Allen agreed that widespread vehicle attacks are not likely to happen in the future because there would be little monetary incentive to them and they'd require a great deal of work.
Securing vehicles from wireless hacks has less to do with a firewalls and more to do with recognizing an attack is happening and shutting it down before it can manipulate the car.
"You need to take a layered approach, just like you do in enterprise security," Miller said. "The CAN bus is very simple. The messages on it are very predictable, but when I start sending messages to cause attacks..., those messages stand out very plainly."
Carmakers could easily upgrade software to detect malicious CAN messages and instruct critical vehicle systems, such as brakes or transmission, to ignore them, Miller said.
Sens. Edward Markey (D-Mass.) and Richard Blumenthal (D-Conn.) filed legislation this week that would require the federal government to establish standards to ensure that automakers secure a driver against vehicle cyber attacks.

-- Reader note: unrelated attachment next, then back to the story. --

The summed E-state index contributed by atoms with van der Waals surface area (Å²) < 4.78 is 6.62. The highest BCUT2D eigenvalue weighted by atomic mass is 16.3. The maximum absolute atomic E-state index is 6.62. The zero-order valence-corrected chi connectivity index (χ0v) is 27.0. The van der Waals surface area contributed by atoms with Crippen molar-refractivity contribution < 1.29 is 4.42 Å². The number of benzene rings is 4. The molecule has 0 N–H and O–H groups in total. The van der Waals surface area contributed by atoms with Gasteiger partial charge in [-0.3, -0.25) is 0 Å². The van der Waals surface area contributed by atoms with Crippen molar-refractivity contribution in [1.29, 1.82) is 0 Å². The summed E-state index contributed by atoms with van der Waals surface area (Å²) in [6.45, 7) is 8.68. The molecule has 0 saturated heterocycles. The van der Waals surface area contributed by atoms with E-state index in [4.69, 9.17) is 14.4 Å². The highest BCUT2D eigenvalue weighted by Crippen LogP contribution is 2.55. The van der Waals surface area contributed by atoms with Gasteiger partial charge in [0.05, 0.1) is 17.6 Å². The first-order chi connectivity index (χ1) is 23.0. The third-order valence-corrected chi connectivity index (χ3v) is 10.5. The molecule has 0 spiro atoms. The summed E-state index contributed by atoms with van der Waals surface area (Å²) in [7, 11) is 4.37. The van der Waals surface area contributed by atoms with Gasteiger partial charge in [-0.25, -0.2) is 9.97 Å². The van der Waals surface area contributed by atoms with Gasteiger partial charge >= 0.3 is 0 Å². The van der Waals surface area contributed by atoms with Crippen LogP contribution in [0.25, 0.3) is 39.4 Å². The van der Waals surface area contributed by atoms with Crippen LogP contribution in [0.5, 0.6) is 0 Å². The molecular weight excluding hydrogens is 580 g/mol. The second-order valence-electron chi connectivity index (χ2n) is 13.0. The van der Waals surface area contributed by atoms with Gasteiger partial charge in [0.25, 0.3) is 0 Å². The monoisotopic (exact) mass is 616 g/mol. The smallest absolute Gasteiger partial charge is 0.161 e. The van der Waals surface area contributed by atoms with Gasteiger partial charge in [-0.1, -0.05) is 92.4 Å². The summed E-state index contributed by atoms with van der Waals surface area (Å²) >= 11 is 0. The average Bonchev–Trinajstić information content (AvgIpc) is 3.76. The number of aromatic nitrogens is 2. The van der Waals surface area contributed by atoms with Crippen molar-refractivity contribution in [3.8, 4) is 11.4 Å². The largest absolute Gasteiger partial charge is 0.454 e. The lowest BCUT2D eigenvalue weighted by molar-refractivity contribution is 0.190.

Among other things, the Security and Privacy in Your Car (SPY Car) Act calls for vehicles to be equipped with technology that can detect, report and stop hacking attempts in real time.
"An intrusion detection system for the car network. It's something we've been advocating for a long time," Miller said. "Yeah, Chrysler fixed this particular remote flaw, but there are problem others. We can't build perfect software. Someone is going to hack into another vehicle head unit someday."
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